Soil Vapor Extraction at the Verona Well Field Superfund Site, Thomas Solvent Raymond Road (OU-1), Battle Creek, Michigan

Site Name:

Verona Well Field Superfund Site

Location:

Battle Creek, Michigan

Period of
Operation:

March 1988 to May 1992

Cleanup
Type:

Full-scale cleanup

Vendor:

Robert Pinewski
Terra-Vac, Inc.
9030 Secor Road
Temperance, MI 48182
(313) 847-4444

Technology:
Soil Vapor Extraction - 23 extraction wells with 14 of 23 wells in operation at a given time - Catalytic oxidation and activated carbon adsorption of offgases

Cleanup Authority:
CERCLA - ROD Date: 8/12/85 - Fund Lead

SIC Code:
7389 (Business Services,
Not Elsewhere Classified)
Point of Contact:
Margaret Guerriero (RPM)
U.S. EPA Region 5
77 W. Jackson Boulevard
Chicago, IL 60604
(312) 886-0399

Contaminants:
Chlorinated and Non-Chlorinated Aliphatics - Tetrachloroethene (PCE), 1,1,1-trichloroethane, acetone, and toluene - Light nonaqueous phase liquids (LNAPL) in groundwater - Volume of organic compounds estimated to be 3,900 lbs in groundwater and 1,700 lbs in soil

Waste Source:
Other: Solvent Storage, Blending, Repackaging, Distribution, and Disposal

Type/Quantity of Media Treated:
Soil - 26,700 yd3 of soil (based on capture zone of 36,000 ft2 and depth of 20 ft) - Clay content < 5% - Moisture content 5% - Permeability 10[Sup -3] cm/sec

Purpose/Significance of Application:
EPA's first application of SVE at a Superfund site.

Regulatory Requirements/Cleanup Goals:
- 1991 ROD specified soil and groundwater cleanup standards for 19 constituents - Standards in soil ranged from 0.014 mg/kg for carbon tetrachloride, 1,1- dichloroethane, 1,1-dichloroethene, and tetrachloroethene to 16 mg/kg for toluene - Standards in groundwater ranged from 0.001 mg/L for vinyl chloride, 1,1,2-trichloroethane, tetrachloroethene, and benzene to 0.8 mg/kg for toluene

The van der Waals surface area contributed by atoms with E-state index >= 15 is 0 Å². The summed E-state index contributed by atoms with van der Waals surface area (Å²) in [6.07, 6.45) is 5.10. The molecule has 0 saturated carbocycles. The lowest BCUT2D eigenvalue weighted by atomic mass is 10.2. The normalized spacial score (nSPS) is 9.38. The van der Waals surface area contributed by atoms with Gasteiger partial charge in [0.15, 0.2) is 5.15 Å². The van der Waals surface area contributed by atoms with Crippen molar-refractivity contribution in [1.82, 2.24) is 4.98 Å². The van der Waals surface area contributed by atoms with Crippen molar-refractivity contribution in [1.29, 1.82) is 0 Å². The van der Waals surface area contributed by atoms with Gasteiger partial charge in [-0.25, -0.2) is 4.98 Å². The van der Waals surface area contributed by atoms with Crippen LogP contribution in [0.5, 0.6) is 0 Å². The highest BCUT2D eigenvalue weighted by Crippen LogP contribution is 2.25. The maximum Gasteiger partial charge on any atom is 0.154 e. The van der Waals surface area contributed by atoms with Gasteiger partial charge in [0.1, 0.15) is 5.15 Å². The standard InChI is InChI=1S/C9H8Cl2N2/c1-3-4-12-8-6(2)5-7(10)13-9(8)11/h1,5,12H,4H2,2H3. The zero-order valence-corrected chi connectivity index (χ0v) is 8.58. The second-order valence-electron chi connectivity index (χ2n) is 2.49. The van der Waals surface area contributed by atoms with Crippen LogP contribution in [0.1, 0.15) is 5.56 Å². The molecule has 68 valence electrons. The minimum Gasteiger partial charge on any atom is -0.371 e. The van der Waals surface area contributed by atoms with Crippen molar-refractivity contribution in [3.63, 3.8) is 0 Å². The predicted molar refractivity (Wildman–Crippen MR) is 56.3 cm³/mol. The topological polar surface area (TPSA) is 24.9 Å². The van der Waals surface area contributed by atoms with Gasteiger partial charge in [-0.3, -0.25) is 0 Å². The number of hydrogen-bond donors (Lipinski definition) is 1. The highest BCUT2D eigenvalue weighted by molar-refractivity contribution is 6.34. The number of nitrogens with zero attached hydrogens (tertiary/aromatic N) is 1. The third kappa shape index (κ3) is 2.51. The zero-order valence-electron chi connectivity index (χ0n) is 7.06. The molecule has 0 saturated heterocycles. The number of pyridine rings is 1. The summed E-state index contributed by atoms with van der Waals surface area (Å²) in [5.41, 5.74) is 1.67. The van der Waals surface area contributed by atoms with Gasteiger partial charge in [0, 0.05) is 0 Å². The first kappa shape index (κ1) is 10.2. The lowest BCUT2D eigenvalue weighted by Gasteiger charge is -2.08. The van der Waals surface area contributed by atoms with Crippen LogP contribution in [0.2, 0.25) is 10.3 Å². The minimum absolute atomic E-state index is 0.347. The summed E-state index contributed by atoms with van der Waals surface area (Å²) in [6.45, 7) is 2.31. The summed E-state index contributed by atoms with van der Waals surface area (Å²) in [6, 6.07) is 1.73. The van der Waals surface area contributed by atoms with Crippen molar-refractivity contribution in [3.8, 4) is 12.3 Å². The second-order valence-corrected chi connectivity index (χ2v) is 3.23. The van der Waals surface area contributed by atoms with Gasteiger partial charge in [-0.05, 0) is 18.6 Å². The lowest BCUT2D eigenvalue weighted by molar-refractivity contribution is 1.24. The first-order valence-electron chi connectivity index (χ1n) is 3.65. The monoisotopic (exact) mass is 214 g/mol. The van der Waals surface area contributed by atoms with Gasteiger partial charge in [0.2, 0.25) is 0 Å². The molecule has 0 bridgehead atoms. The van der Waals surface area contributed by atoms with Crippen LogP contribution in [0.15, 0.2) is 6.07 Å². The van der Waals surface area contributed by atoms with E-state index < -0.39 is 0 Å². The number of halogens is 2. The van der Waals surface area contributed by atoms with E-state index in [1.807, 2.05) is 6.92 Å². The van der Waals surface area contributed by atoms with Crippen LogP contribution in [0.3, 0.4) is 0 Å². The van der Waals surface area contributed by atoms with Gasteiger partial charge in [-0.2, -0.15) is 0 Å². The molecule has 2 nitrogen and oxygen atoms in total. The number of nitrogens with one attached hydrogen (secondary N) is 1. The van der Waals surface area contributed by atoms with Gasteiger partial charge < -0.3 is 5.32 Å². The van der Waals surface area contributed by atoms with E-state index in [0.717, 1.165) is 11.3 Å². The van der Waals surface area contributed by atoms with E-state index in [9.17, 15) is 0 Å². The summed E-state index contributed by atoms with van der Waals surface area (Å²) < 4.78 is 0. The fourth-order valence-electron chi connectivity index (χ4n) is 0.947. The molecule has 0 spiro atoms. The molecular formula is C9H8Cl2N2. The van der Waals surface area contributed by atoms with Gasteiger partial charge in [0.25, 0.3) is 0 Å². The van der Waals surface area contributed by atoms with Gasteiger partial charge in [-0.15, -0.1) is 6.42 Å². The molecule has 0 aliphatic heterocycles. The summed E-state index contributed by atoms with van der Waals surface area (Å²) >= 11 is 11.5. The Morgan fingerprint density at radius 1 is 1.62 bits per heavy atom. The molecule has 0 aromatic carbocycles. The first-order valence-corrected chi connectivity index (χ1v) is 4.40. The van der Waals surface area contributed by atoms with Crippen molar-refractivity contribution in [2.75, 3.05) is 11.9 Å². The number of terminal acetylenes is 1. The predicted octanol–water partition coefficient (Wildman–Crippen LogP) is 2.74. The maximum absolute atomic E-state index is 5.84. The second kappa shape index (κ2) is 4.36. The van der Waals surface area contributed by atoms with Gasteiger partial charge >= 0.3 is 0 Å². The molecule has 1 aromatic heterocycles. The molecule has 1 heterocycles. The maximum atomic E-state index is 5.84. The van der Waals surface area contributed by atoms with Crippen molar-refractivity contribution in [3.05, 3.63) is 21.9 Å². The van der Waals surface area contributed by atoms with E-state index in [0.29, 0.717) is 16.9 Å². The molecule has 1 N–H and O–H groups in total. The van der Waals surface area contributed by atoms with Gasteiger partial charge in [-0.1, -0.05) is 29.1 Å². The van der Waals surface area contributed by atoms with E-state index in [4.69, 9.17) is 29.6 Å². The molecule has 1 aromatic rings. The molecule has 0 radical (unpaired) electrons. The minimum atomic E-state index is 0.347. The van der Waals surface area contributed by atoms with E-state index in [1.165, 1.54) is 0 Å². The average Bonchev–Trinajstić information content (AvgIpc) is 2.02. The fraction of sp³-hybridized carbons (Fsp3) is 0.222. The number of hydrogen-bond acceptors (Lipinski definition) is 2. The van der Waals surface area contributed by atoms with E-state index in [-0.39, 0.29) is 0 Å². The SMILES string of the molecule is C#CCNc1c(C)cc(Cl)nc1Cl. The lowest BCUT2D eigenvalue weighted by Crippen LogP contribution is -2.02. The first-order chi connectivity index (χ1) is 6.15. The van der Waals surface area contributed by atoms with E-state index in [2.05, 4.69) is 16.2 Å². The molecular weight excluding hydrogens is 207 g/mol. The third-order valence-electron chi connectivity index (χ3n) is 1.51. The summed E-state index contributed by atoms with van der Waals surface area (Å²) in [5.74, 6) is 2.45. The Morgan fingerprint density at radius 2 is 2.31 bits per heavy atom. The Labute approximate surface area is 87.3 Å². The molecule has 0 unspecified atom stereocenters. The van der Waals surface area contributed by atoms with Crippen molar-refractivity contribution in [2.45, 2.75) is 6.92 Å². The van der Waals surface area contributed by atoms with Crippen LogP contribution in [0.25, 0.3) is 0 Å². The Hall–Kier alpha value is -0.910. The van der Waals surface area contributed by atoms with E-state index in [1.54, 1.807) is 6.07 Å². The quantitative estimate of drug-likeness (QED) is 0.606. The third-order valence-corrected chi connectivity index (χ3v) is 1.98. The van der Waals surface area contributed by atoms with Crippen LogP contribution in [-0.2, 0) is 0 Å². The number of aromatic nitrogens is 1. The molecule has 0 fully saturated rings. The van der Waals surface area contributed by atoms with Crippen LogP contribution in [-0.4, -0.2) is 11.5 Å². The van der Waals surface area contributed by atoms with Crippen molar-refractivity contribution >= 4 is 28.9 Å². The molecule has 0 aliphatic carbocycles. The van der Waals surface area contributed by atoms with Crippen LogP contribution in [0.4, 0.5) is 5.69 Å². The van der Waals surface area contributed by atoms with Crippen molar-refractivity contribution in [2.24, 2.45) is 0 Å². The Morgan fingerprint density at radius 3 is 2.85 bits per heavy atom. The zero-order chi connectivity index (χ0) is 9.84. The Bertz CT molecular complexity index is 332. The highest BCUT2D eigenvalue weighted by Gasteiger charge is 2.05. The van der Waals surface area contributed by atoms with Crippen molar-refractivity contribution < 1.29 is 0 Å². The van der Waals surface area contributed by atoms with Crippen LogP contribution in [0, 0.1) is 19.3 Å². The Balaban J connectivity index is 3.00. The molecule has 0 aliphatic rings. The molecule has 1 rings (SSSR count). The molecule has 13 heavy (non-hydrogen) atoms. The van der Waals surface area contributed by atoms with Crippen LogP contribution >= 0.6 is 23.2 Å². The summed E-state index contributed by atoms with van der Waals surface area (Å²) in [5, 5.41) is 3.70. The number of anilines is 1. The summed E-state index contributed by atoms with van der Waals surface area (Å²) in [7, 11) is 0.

Results:
- SVE achieved the cleanup standards for all VOCs - A total of 45,000 lbs of VOCs were removed

Cost Factors:
- Cost attributed to treatment activities - approximately $1,600,000 (including solids preparation and handling, mobilization/setup, startup/testing/permits, operation, cost of ownership, and demobilization) - Cost attributed to before-treatment activities - approximately $480,000 (including monitoring, sampling, testing and analysis, and drums/tanks/structures/miscellaneous demolition and removal) - Cost attributed to after-treatment activities - approximately $5,000 (including well abandonment and disposal of drums)

Description:
The Verona Well Field Superfund site is the location of the former primary well field that supplied potable water for the city of Battle Creek, Michigan. In early 1984, 27 of the 30 wells were determined to be contaminated. The Thomas Solvent Raymond Road area was determined to be a source of contamination. Soil in this area was determined to be contaminated with chlorinated solvents, primarily tetrachloroethene and 1,1,1-trichloroethane. The amount of volatile organic compounds in the soil at this site was estimated to be 1,700 pounds.

Full-scale operation of an SVE system to treat the soil began in March 1988 and ran intermittently until May 1992. Over the course of the SVE operation, both carbon adsorption and catalytic oxidation were utilized to treat the extracted vapors prior to atmospheric discharge. Dual vacuum extraction and nitrogen sparging were implemented to enhance recovery rates during the latter stages of the groundwater remediation effort. A total of 45,000 pounds of VOCs were removed from the subsurface soil, and 10,000 pounds from the groundwater, during the remediation. Cleanup verification sampling of the soil occurred in June 1992 and the analytical results indicated that SVE reduced the constituent concentrations in the soil at this operable unit. The constituent-specific soil cleanup standards established in a 1991 ROD were met.

The cost attributed to treatment activities for this SVE application was approximately $1,645,281 (including solids preparation and handling, mobilization/setup, startup/testing/permits, operation, cost of ownership, and demobilization).

The cost attributed to before-treatment activities were approximately $535,180 (including monitoring, sampling, testing and analysis, and drums/tanks/structures/miscellaneous demolition and removal).